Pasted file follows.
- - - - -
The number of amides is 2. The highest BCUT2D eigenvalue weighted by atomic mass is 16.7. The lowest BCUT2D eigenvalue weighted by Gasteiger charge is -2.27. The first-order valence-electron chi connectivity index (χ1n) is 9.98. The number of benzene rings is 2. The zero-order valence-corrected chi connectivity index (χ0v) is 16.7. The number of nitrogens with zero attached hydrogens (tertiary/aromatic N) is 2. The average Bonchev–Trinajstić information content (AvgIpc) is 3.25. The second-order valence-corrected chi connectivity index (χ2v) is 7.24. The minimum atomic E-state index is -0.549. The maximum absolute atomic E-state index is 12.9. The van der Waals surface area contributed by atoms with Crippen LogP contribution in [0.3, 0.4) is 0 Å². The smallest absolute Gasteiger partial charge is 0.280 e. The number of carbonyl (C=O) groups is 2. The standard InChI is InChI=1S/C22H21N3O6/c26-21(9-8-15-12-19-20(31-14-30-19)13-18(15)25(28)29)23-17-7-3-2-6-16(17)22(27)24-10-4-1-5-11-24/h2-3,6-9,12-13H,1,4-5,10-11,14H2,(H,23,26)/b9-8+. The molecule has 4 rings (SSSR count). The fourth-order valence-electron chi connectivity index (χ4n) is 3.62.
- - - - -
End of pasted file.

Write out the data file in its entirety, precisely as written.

The number of amides is 2. The highest BCUT2D eigenvalue weighted by atomic mass is 16.7. The lowest BCUT2D eigenvalue weighted by Gasteiger charge is -2.27. The first-order valence-electron chi connectivity index (χ1n) is 9.98. The number of benzene rings is 2. The zero-order valence-corrected chi connectivity index (χ0v) is 16.7. The number of nitrogens with zero attached hydrogens (tertiary/aromatic N) is 2. The average Bonchev–Trinajstić information content (AvgIpc) is 3.25. The second-order valence-corrected chi connectivity index (χ2v) is 7.24. The minimum atomic E-state index is -0.549. The maximum absolute atomic E-state index is 12.9. The van der Waals surface area contributed by atoms with Crippen LogP contribution in [0.3, 0.4) is 0 Å². The smallest absolute Gasteiger partial charge is 0.280 e. The number of carbonyl (C=O) groups is 2. The standard InChI is InChI=1S/C22H21N3O6/c26-21(9-8-15-12-19-20(31-14-30-19)13-18(15)25(28)29)23-17-7-3-2-6-16(17)22(27)24-10-4-1-5-11-24/h2-3,6-9,12-13H,1,4-5,10-11,14H2,(H,23,26)/b9-8+. The molecule has 4 rings (SSSR count). The fourth-order valence-electron chi connectivity index (χ4n) is 3.62.